Do you know who I am? Do you know who Chris is? These are the questions that America's sweetheart, Reese Witherspoon (:50), would ask were she in the podcast studio with us instead of locked up in an Atlanta drunk tank. And though we had much to say about the Academy Award winner's transgressions down south, we actually had a great deal more to say about television. First, some light weekend reading got Chris thinking about Howard Hawkes and the means of Hollywood production, which (a) was actually much lighter than it sounds, and (b) dovetailed quite nicely with a piece I wrote last week about how cable's niche targeting and fan service may be limiting future greatness (7:10). But luckily we still have plenty of present greatness to debate, so we spent plenty of time raving over a truly phenomenal episode of Game of Thrones (23:25) and puzzling our way through a knotty, occasionally ugly episode of Mad Men (35:45). Now if you'll excuse us we're going to lock ourselves in an office with Stan Rizzo and 100 takeout menus, and we're not coming out until this pitch for our separatist moon colony series is in tip-top shape and ready to go. (It'll make more sense if you listen. Honest.)
Chris and I tend to agree a lot — always the formula for a successful listening experience! — so this week came as a bit of a surprise. He loved Game of Thrones on Sunday night, I thought it was a little all over the place. I adored Mad Men's Season 6 premiere, he thought it was pokey. I don't know if core disagreements like that make for a good friendship, but they made for a lively discussion! We tore through our inaugural Thrones power rankings (sorry, Joffrey's Tailor: you did not make the top 10!) and ripped into the idea that Theon has to hang around — in this case literally — just because he's still alive in the books. Wandering from Westeros to the East Side of Manhattan, we had a ton to say about Don Draper's wonderfully weird vacation in Hawaii and the specter of death that seemed to travel back home with him. I don't care what Chris says about things being draggy or on the nose — that wonderful phone call between Stan and Peggy reminded me of the good old days, when my fellow Philadelphian and I could laugh about Big Sean and focus on the good times.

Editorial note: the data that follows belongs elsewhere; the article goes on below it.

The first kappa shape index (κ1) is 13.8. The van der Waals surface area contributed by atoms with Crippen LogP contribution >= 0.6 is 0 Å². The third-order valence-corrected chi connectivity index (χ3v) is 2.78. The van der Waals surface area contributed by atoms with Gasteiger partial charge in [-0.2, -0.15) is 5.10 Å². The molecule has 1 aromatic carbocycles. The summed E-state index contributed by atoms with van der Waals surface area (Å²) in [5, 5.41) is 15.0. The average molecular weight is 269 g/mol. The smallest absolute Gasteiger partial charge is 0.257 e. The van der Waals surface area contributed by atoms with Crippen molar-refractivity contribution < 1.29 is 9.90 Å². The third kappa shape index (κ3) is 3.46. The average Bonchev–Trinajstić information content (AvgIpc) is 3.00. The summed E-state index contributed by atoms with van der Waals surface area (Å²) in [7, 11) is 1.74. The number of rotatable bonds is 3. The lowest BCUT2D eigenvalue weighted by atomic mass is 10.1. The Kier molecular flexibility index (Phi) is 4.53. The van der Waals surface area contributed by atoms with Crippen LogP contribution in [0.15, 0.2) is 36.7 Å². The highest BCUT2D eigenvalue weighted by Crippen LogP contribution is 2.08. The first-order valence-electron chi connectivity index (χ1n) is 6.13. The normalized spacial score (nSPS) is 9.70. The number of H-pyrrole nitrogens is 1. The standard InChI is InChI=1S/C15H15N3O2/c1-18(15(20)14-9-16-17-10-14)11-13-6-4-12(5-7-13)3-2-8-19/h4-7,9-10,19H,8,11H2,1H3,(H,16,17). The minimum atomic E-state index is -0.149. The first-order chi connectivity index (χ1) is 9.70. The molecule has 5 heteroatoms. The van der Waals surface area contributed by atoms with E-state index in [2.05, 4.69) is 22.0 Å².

With any luck, Andrew Sarris, who passed away yesterday at the age of 83, will now assume his rightful and undisputed place in the critical pantheon as the patron saint of the film buff/movie nerd/pop-culture junkie.
A thoughtful and erudite film critic whose career spanned over 50 years — which he described as “a lifetime in the darkness” — Sarris is probably best known for his landmark 1968 book The American Cinema: Directors and Directions 1929-1968. In it, he articulated his version of auteurist film criticism. Adapted from French film critics like Francois Truffaut and Jean-Luc Godard, this theory was grounded in the belief that a film’s director was its chief creative force. In his brilliant introduction to The American Cinema, titled “Toward a Theory of Film History,” Sarris argued: